The house was a floral bower, great golden chrysanthemums, pink carnations and whit roses filling the rooms with beauty and fragrance. In the dining room, on a quaint old mahogany table that has been in the family almost a century, rested a mound of the larges chrysanthemums.
In this room the dainty buffet luncheon was served by the grand-children, Mrs. Ethel Rayburn, Misses Irene and Dorothy Vanatta and Maurine Baldwin, and the niece, Miss Cecil Yost. The souvenirs pinned on the guests by Francis and Dorothy Allfree, were little golden emblems represent tow hearts interwoven.
The day was the crowning event in the social life of these two people whose faces are turned toward the sunset, and Mrs. Allfree joyously exclaimed when speaking of the event, "I did not know that there was such a delightful day in store for me." When showing the quantities of flowers she said, modestly, but with the spirit that has characterized her life, "there were more of these but they have gone out to bring happiness to someone else."
Besides their five children, the Allfrees have eleven grandchildren, Mrs. Ethel Rayburn, Misses Irene and Dorothy Vanatta, Royal, Ruth and Kenneth Allfree, Maurine Baldwin, Francis, Harriett and Grace Allfree and Katharine Newell.
There were many, many handsome remembrance gifts, among them a tray of gold coins whose sum aggregated one dollar for each of the golden years of wedded life, and for every token of the day Mr. and Mrs. Allfree are deeply grateful and appreciative.
It was a precious day,-- a golden jewel in the chain of life, -- and a memory to be long cherished, and although Mrs. Allfree has for years been in poor health, she is so far recovered as to be almost here old self, and asserts that though slightly weary, the glorious day did her a world of good. ~ The Newton Journal, Newton, Iowa, November 9, 1910
~ Henry B. Ammons & Rachel Crago ~
Wedding Forty Years Ago
Married: September 17, 1858
Away back in Green County, Pennsylvania, on the 17th day of September, 1858, a pretty wedding was solemnized, in which a young man by the name of Henry B. Ammons and his sweetheart, Miss Rachel Crago, plighted their marriage vows and mutually agreed to "love, honor and obey" until death should sever the knot that bound them. How faithfully and sacredly those vows have been kept, can be attested by hosts of friends who have intimately known the "bride and groom" for these many years, and especially by about forty friends who assembled at the happy home of Mr. and Mrs. Ammons in Buena Vista last Saturday, to celebrate that marriage of forty years ago. The guest were made up mostly of neighbors and old true and tried friends, and included the children that had blessed the union of the lovers of two score years ago, viz: Will with his wife, Eli and his wife, and Amy and husband, Dr. W. H. Austin, with little Mabel the only grandchild.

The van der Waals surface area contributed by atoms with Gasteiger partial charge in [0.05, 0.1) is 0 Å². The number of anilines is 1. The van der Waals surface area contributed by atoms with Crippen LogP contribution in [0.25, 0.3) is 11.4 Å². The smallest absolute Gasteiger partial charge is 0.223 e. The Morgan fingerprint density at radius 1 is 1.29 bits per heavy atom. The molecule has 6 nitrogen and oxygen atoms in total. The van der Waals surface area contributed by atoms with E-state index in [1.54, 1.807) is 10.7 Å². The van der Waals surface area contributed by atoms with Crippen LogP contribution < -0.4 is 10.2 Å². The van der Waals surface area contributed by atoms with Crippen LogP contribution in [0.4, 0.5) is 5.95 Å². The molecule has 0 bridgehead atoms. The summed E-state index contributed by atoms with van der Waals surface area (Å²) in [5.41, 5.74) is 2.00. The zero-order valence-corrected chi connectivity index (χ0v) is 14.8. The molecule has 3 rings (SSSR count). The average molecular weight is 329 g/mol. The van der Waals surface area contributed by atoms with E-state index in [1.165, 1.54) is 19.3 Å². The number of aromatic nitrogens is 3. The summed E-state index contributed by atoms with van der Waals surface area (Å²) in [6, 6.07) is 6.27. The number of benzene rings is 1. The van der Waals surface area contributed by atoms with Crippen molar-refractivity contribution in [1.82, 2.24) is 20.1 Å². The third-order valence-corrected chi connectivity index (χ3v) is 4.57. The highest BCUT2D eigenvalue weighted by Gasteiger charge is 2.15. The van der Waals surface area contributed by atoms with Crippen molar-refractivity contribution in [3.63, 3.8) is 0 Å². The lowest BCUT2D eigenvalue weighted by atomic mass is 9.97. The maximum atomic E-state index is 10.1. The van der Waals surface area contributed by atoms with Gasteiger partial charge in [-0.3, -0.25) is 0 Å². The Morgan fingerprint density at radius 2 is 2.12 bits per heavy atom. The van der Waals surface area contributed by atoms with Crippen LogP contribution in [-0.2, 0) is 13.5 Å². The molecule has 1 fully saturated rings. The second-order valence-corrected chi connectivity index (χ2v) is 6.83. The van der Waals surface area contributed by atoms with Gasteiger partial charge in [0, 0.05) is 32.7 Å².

The entire afternoon was just as full of social enjoyment as it could be crowded, and about 5 o'clock the climax was reached in a magnificent dinner, which was served under the supervision of the daughter and daughters-in-law. The time for farewells came all too soon, and the guests before departing left as souvenirs of the beautiful "Linen Anniversary" a large number of appropriate gifts, and devoutly hoped to be present with father and mother Ammons to celebrate their happy "golden wedding." ~ The Newton Record, Thursday, September 22, 1898, Page 1, Column 2.
~ Charles Axtell & Addie Miller ~
24th Wedding Anniversary
Married: October 16, 1872
One the evening of October 16, 1872, Mr. C. P. Axtell, then a young dry goods clerk in "Skiff Store" and Miss Addie Miller, a handsome and popular young lady of Newton, were happily wedded at the home of the bride's brother, with Rev. C. B. Clark of the M. E. Church, as officiating clergyman. Twenty-four years, frightened with their stores of both joys and sorrows, have come and gone since the occurrence of the happy event - the joys greatly predominating.
Last Friday evening, after a day spent in looking after his mercantile interests at Colfax, Charlie returned home and unexpectedly found there assembled about sixty of his friends and neighbors - a surprise planned and carried out by his bride of twenty-four years ago, in honor of the happy anniversary. Charlie is never at a loss what to do, not matter what the situation, and he was fully equal to this occasion - extending a cordial invitation to all. Supper was served and a most delightful evening enjoyed. Providence has dealt kindly with Mr. and Mrs. Axtell, crowing their lives with a full share of this world's happiness and prosperity - which they have eminently deserved. That they may live to celebrate not only their silver, but a glorious golden wedding anniversary is the wish or their hosts of friends. ~ The Newton Record, Friday, October 23, 1896, Page 1 Column 4